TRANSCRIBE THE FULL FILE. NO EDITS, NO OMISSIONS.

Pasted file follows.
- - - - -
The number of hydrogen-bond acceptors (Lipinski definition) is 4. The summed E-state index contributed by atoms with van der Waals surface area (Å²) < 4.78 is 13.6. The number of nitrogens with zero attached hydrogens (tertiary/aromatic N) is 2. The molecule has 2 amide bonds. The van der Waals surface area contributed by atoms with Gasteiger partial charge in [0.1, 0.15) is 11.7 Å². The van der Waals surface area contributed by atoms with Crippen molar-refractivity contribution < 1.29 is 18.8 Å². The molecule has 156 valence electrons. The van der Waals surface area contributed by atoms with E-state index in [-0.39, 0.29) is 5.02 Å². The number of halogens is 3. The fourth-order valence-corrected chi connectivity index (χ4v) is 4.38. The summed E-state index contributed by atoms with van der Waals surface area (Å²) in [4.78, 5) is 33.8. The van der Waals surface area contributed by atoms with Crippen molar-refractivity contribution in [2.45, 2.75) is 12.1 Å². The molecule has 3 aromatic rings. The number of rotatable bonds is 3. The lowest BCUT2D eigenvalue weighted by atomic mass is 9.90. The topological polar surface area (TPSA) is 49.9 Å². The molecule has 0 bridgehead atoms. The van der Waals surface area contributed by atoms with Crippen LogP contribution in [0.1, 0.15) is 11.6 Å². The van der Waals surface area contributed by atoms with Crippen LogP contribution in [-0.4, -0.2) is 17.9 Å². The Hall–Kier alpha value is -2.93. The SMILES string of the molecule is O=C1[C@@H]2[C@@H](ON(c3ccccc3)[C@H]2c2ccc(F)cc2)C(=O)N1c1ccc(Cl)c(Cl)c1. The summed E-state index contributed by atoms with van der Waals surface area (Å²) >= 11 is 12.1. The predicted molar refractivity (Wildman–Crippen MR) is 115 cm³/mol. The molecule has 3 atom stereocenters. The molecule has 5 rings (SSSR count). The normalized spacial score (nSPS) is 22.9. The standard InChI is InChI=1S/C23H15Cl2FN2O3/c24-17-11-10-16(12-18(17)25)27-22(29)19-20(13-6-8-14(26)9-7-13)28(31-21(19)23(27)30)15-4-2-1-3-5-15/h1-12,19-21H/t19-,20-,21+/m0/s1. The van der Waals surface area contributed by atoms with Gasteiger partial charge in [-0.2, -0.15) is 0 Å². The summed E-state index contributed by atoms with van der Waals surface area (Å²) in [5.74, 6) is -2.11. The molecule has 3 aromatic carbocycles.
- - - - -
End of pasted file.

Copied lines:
The number of hydrogen-bond acceptors (Lipinski definition) is 4. The summed E-state index contributed by atoms with van der Waals surface area (Å²) < 4.78 is 13.6. The number of nitrogens with zero attached hydrogens (tertiary/aromatic N) is 2. The molecule has 2 amide bonds. The van der Waals surface area contributed by atoms with Gasteiger partial charge in [0.1, 0.15) is 11.7 Å². The van der Waals surface area contributed by atoms with Crippen molar-refractivity contribution < 1.29 is 18.8 Å². The molecule has 156 valence electrons. The van der Waals surface area contributed by atoms with E-state index in [-0.39, 0.29) is 5.02 Å². The number of halogens is 3. The fourth-order valence-corrected chi connectivity index (χ4v) is 4.38. The summed E-state index contributed by atoms with van der Waals surface area (Å²) in [4.78, 5) is 33.8. The van der Waals surface area contributed by atoms with Crippen molar-refractivity contribution in [2.45, 2.75) is 12.1 Å². The molecule has 3 aromatic rings. The number of rotatable bonds is 3. The lowest BCUT2D eigenvalue weighted by atomic mass is 9.90. The topological polar surface area (TPSA) is 49.9 Å². The molecule has 0 bridgehead atoms. The van der Waals surface area contributed by atoms with Crippen LogP contribution in [0.1, 0.15) is 11.6 Å². The van der Waals surface area contributed by atoms with Crippen LogP contribution in [-0.4, -0.2) is 17.9 Å². The Hall–Kier alpha value is -2.93. The SMILES string of the molecule is O=C1[C@@H]2[C@@H](ON(c3ccccc3)[C@H]2c2ccc(F)cc2)C(=O)N1c1ccc(Cl)c(Cl)c1. The summed E-state index contributed by atoms with van der Waals surface area (Å²) >= 11 is 12.1. The predicted molar refractivity (Wildman–Crippen MR) is 115 cm³/mol. The molecule has 3 atom stereocenters. The molecule has 5 rings (SSSR count). The normalized spacial score (nSPS) is 22.9. The standard InChI is InChI=1S/C23H15Cl2FN2O3/c24-17-11-10-16(12-18(17)25)27-22(29)19-20(13-6-8-14(26)9-7-13)28(31-21(19)23(27)30)15-4-2-1-3-5-15/h1-12,19-21H/t19-,20-,21+/m0/s1. The van der Waals surface area contributed by atoms with Gasteiger partial charge in [-0.2, -0.15) is 0 Å². The summed E-state index contributed by atoms with van der Waals surface area (Å²) in [5.74, 6) is -2.11. The molecule has 3 aromatic carbocycles.